The chemical industry's margins are starting to widen from cheaper shale gas produced by hydraulic fracturing, or fracking. Fracking has sent natural gas prices down in the U.S. and has also made chemicals that are based on ethane to fall in price. Chemical engineers can convert ethane to ethylene, a fundamental and widely used chemical feedstock. This industrial chemistry is connecting the economic phenomenon of fracking to the chemical industry. Ethylene is a building-block for a host of chemicals and polymers and is a plant hormone used to induce flowering and fruit ripening.
With this in mind, we can check to see if there are any attractively priced chemical companies, which would benefit from this secular price drop in ethylene.
Westlake Chemical (WLK) and LyondellBasell (LYB), the largest producers of ethylene in the United States, reported their highest-ever profits in 2012. Fracking-generated ethane is expected to drive profits through 2014 for many U.S. chemical companies
Apparently, the market got ahead of itself and LyondellBasell Industries' earnings announcement trailed analysts' estimates due to an increase in the loss from the European plastics unit. During the fourth quarter, the company earned a profit before charges to refinance and close a French refinery.
During the fourth quarter, the company earned $623 million or $1.09 per share as compared with a loss of $218 million or 38 cents per share during the previous year. The company's profit without including discontinued operations was $1.13 per share as compared with the $1.14 average of 19 analysts compiled by Bloomberg. During the previous year, the company earned a heavy charge related to repayment of debt and shutdown of its Berre refinery in France and other items. During the year, the company earned $2.83 billion or $4.92 per share as compared with the previous year, when the company earned $2.14 billion or $3.74 per share. The company's earnings from continuing operations were $4.96 per share and the annual revenue declined by 6%; $45.35 billion from $48.18 billion.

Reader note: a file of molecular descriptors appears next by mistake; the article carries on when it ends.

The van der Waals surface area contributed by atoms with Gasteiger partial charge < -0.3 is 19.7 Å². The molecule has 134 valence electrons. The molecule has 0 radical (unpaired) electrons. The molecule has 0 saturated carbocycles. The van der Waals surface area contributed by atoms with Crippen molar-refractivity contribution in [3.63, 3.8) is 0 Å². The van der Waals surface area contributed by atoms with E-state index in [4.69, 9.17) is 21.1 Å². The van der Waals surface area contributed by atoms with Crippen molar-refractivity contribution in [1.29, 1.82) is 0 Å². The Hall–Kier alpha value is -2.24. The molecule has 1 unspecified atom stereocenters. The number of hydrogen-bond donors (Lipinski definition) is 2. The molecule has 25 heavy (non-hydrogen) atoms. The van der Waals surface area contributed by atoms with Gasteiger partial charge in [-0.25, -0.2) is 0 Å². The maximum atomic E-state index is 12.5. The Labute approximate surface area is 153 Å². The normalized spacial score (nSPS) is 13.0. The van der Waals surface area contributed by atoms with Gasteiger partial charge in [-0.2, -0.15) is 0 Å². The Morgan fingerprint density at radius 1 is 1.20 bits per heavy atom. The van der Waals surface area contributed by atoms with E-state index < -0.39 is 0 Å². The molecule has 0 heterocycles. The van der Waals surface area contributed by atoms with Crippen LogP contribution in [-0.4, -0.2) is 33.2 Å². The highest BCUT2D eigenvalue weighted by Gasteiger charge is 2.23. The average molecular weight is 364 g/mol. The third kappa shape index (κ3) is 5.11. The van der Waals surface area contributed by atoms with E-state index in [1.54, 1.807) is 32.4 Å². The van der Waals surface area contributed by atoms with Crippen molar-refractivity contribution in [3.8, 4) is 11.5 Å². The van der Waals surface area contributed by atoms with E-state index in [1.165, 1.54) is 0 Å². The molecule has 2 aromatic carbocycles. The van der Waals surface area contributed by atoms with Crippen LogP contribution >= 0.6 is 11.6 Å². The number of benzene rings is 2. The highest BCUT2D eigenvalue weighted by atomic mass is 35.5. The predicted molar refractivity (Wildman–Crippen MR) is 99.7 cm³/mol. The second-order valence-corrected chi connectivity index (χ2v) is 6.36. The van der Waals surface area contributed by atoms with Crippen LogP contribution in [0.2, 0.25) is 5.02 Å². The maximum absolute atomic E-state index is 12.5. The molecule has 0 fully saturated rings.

The operating loss in Asia and Europe arising from olefins and polyolefins has increased to $94 million as compared with $73 million from a previous year. According to Laurence Alexander, an analyst at Jefferies & Co., the company's result from the olefins business in Europe is below the analyst's estimates but still they recommend the company as a "buy."
Chairman and the Chief Executive Officer James Gallogly said, "Outside of North America, the global olefins industry continues to experience low operating rates and profitability, negatively impacting our European olefins and commodity polyolefin businesses." He also said that the company is increasing its capacity in the U.S. as shale-gas extraction increases the supply of natural gas liquids, which are a feedstock for olefins used to create plastics such as polypropylene and polyethylene.
Hassan Ahmed, an analyst at Alembic Global Advisors, stated that investors expect better results since the U.S. prices for ethane, which is used to create ethylene and related plastics, fell precipitously during the fourth quarter.
Value in Chemical Companies
Chemical companies that will benefit the most are ones with significant U.S. operations that have relatively low gross margins. As cheaper ethylene works its way through the chemical value chain, prices of chemical reactants will become cheap for more and more complex molecules. This will matter less to companies with high margins since the cost of chemicals are a small component of direct costs.
Consider the chemical companies with significant U.S. operations listed below:
The Dow Chemical
E. I. du Pont de Nemours
Air Products & Chemicals
International Flavors & Fragrances
LyondellBasell and Celanese have low gross margins while trading at reasonable valuations. They all sell products that were derived from ethylene either directly or indirectly. However, Celanese has a high debt-to-equity ratio. Investors seeking to benefit from fracking should consider LyondellBasell as a buy candidate.
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